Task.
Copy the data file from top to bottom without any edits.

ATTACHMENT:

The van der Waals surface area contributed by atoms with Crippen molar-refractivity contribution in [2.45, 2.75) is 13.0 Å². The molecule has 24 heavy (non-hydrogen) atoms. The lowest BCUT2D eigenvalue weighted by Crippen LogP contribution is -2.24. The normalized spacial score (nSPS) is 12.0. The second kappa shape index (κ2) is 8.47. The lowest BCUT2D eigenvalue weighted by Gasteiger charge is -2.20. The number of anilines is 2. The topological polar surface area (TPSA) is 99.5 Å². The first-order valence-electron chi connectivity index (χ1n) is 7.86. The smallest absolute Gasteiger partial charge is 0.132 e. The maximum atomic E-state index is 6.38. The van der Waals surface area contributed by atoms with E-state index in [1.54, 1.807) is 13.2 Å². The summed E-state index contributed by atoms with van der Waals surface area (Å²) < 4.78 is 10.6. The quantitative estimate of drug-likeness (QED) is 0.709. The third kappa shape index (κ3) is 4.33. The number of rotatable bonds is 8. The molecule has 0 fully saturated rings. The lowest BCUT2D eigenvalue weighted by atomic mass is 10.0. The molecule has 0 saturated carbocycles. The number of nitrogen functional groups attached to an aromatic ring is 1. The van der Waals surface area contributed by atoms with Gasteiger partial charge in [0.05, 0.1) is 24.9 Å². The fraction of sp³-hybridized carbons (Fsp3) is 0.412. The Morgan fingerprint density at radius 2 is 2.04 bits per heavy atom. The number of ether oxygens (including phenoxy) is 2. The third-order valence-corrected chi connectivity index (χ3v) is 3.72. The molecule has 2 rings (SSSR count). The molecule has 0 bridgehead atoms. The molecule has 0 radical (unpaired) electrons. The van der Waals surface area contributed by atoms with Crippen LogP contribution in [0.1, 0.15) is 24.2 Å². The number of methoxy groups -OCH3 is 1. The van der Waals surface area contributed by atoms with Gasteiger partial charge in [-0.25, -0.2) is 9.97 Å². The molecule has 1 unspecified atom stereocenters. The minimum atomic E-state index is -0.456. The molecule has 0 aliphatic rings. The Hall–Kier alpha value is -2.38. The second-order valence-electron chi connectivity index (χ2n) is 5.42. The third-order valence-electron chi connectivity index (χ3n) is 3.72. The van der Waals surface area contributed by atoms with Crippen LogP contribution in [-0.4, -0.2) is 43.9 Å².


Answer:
The van der Waals surface area contributed by atoms with Crippen molar-refractivity contribution in [2.45, 2.75) is 13.0 Å². The molecule has 24 heavy (non-hydrogen) atoms. The lowest BCUT2D eigenvalue weighted by Crippen LogP contribution is -2.24. The normalized spacial score (nSPS) is 12.0. The second kappa shape index (κ2) is 8.47. The lowest BCUT2D eigenvalue weighted by Gasteiger charge is -2.20. The number of anilines is 2. The topological polar surface area (TPSA) is 99.5 Å². The first-order valence-electron chi connectivity index (χ1n) is 7.86. The smallest absolute Gasteiger partial charge is 0.132 e. The maximum atomic E-state index is 6.38. The van der Waals surface area contributed by atoms with E-state index in [1.54, 1.807) is 13.2 Å². The summed E-state index contributed by atoms with van der Waals surface area (Å²) < 4.78 is 10.6. The quantitative estimate of drug-likeness (QED) is 0.709. The third kappa shape index (κ3) is 4.33. The number of rotatable bonds is 8. The molecule has 0 fully saturated rings. The lowest BCUT2D eigenvalue weighted by atomic mass is 10.0. The molecule has 0 saturated carbocycles. The number of nitrogen functional groups attached to an aromatic ring is 1. The van der Waals surface area contributed by atoms with Gasteiger partial charge in [0.05, 0.1) is 24.9 Å². The fraction of sp³-hybridized carbons (Fsp3) is 0.412. The Morgan fingerprint density at radius 2 is 2.04 bits per heavy atom. The number of ether oxygens (including phenoxy) is 2. The third-order valence-corrected chi connectivity index (χ3v) is 3.72. The molecule has 2 rings (SSSR count). The molecule has 0 bridgehead atoms. The molecule has 0 radical (unpaired) electrons. The van der Waals surface area contributed by atoms with Crippen LogP contribution in [0.1, 0.15) is 24.2 Å². The number of methoxy groups -OCH3 is 1. The van der Waals surface area contributed by atoms with Gasteiger partial charge in [-0.25, -0.2) is 9.97 Å². The molecule has 1 unspecified atom stereocenters. The minimum atomic E-state index is -0.456. The molecule has 0 aliphatic rings. The Hall–Kier alpha value is -2.38. The second-order valence-electron chi connectivity index (χ2n) is 5.42. The third-order valence-electron chi connectivity index (χ3n) is 3.72. The van der Waals surface area contributed by atoms with Crippen LogP contribution in [-0.4, -0.2) is 43.9 Å².